The main story of Friday morning is a weakening of AUD and a slight rise of the euro. Both currencies gained a lot recently, especially the Australian dollar. But today a correction occurs, which could be an interesting opportunity to join the upward trend. Speaking on the upward moves, its also worth mentioning the European currency that continues its impressive rally.
The Antipodean currencies are among top movers in G10 after speeches of RBA’s Debelle as well as NZ’s finance minister Steven Joyce. Let’s begin with the former. Remarks pertaining to a lack of importance of a discussion about a neutral rate being at 3.5% along with rising AUD acting not in favor of the economy seemed to have the most impact on AUD which is the worst performing currency. Let us recall that we called into question yesterday whether the RBA still needs a rate hike give a massive surge in the exchange-rate.
The European equity markets have kicked off the day with losses which began yesterday after the ECB’s press conference along with an expansion of the probe into Trump’s business transactions. Although, governor Draghi did not deliver too many hints regarding a possible act as soon as September, a lack of denial was treated as if all options remain on the table, hence a possibility that the ECB will begin winding down its balance sheet is still alive.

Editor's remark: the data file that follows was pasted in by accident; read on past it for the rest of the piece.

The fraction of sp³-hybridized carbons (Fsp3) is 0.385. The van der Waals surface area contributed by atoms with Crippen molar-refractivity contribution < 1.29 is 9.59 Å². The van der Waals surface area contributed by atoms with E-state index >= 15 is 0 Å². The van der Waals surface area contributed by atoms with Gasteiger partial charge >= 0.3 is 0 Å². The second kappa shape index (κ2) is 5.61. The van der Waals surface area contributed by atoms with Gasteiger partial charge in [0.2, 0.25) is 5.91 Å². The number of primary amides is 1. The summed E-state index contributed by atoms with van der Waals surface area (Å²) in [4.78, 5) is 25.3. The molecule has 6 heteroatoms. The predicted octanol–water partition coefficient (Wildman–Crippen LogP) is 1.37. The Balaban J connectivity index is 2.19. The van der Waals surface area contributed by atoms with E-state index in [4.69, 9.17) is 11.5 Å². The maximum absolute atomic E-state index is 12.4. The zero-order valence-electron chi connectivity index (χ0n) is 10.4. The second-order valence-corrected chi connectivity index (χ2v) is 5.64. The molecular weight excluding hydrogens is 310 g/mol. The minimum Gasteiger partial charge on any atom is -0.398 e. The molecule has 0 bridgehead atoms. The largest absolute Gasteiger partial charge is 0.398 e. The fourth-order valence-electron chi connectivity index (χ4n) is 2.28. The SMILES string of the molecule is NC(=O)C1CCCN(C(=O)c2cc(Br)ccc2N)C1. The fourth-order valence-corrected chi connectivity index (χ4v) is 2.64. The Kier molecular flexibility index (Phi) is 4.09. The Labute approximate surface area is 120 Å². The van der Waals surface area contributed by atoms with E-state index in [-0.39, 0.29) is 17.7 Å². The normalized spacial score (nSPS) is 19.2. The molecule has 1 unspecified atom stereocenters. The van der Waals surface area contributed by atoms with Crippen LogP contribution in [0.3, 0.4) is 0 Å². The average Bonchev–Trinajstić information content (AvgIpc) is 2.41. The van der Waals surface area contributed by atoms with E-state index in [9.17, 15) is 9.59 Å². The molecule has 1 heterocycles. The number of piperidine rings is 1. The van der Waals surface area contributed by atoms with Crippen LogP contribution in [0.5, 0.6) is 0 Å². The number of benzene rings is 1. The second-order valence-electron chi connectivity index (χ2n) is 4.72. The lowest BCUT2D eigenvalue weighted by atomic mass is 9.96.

Bitcoin gained as much as 16% yesterday on mounting exuberance that a split of the virtual currency will be ultimately avoided. We got some reports yesterday that about 85% of the miners who deploy costly computers to verify transactions and act as the spine of the blockchain technology have signaled they are willing to run software which aims to bridge an ideological gap that has threatened to divide the digital currency. Keep in mind that the software, known as SegWit2x, is to be revealed today.
Today’s macroeconomic calendar is relatively light with regard to many currencies in G10. However, CAD traders could have much to do as two crucial readings are scheduled for today. Taking account of a recent massive increase of the Canadian collar one could suppose that risks regarding new macro prints appear to be tilted to the downside. Beside the Canadian data, there is little to see.